Because of this, there has been a shift in mind-set by most trainers in the fitness industry over the past several decades. They now understand the need to shift away from the isolated, selectorized machines towards more functional exercise. This means that people are realizing the value of exercising the body in a similar way to how it moves in real life. This is a good thing!
However, like many good things, the shift towards functional exercise has been taken too far. The idea that if some is good, more is better abounds in many areas of the fitness industry, but nowhere is this more prevalent than in the concept of functional exercise.
Like I mentioned before, functional exercise is simply training the body to exercise in a manner that replicates how it needs to function in real life. This means that performing exercises involving multiple joints and muscle groups working together, as in a squat, deadlift, press, or row, is preferable to performing exercises that involve only one joint and one or two muscles working, as in a biceps curl.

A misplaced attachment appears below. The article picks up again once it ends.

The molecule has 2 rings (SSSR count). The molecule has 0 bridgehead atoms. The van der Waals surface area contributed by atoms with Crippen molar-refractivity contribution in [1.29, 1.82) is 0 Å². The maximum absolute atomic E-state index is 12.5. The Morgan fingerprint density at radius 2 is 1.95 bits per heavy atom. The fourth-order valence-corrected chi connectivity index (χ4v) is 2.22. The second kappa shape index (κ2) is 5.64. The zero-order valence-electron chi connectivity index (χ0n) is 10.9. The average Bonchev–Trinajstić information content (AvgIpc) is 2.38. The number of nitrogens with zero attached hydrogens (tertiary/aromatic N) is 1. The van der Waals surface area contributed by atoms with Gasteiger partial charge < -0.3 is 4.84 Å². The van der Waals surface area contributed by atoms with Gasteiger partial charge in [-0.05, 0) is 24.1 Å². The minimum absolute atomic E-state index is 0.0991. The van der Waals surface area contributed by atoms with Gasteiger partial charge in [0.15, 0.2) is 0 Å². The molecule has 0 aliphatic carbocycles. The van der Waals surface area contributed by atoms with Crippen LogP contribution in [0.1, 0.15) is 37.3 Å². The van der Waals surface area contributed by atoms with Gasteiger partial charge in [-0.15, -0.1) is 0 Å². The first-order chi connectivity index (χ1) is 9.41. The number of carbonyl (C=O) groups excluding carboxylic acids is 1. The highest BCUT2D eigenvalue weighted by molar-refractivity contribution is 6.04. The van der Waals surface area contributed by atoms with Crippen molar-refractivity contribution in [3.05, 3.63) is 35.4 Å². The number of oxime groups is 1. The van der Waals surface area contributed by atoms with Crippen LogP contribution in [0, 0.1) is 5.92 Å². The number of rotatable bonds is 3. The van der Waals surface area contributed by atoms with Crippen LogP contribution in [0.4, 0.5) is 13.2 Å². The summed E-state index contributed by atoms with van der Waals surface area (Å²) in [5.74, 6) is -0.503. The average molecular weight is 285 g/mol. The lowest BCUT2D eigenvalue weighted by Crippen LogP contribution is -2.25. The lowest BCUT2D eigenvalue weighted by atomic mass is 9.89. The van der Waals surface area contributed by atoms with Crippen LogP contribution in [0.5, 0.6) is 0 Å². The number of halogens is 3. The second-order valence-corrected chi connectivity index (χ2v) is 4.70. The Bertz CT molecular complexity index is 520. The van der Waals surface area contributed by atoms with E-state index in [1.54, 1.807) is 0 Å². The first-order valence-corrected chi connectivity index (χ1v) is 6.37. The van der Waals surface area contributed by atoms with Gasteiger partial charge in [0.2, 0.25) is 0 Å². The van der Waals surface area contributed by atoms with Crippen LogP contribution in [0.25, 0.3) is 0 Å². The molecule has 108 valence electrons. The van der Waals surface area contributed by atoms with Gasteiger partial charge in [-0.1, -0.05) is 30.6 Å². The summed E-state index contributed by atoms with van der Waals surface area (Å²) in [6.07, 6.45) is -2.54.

Squats are a functional exercise; biceps curls…not so much.
But the problem is that many trainers take this way too far. In other words, they take a functional exercise and try to super-size it. If a squat is considered a functional exercise, then performing a squat on a BOSU ball while holding weights overhead and performing a leg-kick must be functional exercise on steroids!
Many people also wrongly think that functional exercise means using functional exercise equipment, but this isn’t the case. Many companies have profited from the shift towards functional exercise by producing equipment like BOSU balls, stability balls, balance boards, wobble boards, bands, kettlebells, etc. etc.
Not all of these pieces of equipment are bad, but they don’t automatically make exercises functional. Functional exercise should make you better at functioning in real life, and the last time I checked, the ground doesn’t usually shift and wobble under you in real life (unless you’re in an earthquake!).